Property Value/Real Estate Tax Assessment Dilemma

Market value determines the real estate taxes. An appraisal determines the market value. On an income producing property, the income analysis is the most important part of the appraisal. The income analysis is based on net operating income. But real estate taxes effect net operating income. In fact, real estate taxes effect both the gross income (through real estate tax recoveries) and the operating expenses (obviously through real estate tax expenses). Hence taxes effect the market value. The dilemma is that there is a circular analysis process for income producing properties. Market value determines the tax, but tax effects the market value. If either the market value or the taxes are given incorrectly, then the basic income analysis will yield incorrect taxes or market value, respectively.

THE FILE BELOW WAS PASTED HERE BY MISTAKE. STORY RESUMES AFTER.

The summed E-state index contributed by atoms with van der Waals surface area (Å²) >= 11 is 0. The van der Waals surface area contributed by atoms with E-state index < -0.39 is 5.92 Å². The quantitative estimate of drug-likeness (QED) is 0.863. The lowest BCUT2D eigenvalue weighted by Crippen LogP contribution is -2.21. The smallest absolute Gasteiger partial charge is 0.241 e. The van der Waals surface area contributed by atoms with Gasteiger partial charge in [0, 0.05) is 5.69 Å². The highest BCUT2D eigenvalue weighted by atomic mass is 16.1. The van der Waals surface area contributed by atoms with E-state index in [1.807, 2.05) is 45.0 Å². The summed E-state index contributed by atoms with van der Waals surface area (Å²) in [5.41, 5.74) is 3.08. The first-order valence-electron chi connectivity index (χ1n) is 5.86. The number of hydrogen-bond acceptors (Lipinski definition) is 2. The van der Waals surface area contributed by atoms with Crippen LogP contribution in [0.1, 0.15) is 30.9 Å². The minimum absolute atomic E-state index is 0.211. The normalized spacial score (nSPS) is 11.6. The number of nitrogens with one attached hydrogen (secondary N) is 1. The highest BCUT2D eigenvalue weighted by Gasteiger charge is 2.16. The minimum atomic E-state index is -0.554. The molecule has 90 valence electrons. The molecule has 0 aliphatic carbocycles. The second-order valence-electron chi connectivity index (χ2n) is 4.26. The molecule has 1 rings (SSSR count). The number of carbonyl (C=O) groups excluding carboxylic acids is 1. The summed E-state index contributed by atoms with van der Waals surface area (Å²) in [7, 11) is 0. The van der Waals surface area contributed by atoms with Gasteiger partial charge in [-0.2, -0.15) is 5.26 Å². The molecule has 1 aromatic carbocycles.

On the next page is an example of a basic income capitalization analysis that assumes an incorrect real estate tax expense.

An Example of An Incorrect Tax Assumption

Total Gross Income

Actual Real Estate Taxes

All Other Expenses

Total Expenses

Net Operating Income

Capitalization Rate

Indicated Market Value

Actual Effective Tax Rate

Indicated Real Estate Taxes

$1,125,000

250,000

300,000

$550,000

$575,000

10.0%

$5,750,000

3.0%

$172,500

Q: Compare?

A: Inconsistent!

Note that the actual taxes do not match the indicated taxes. Obviously a tax appeal is needed. But what should the taxes be? On what market value should the taxes be based?

Basic Value & Tax Assessment Analysis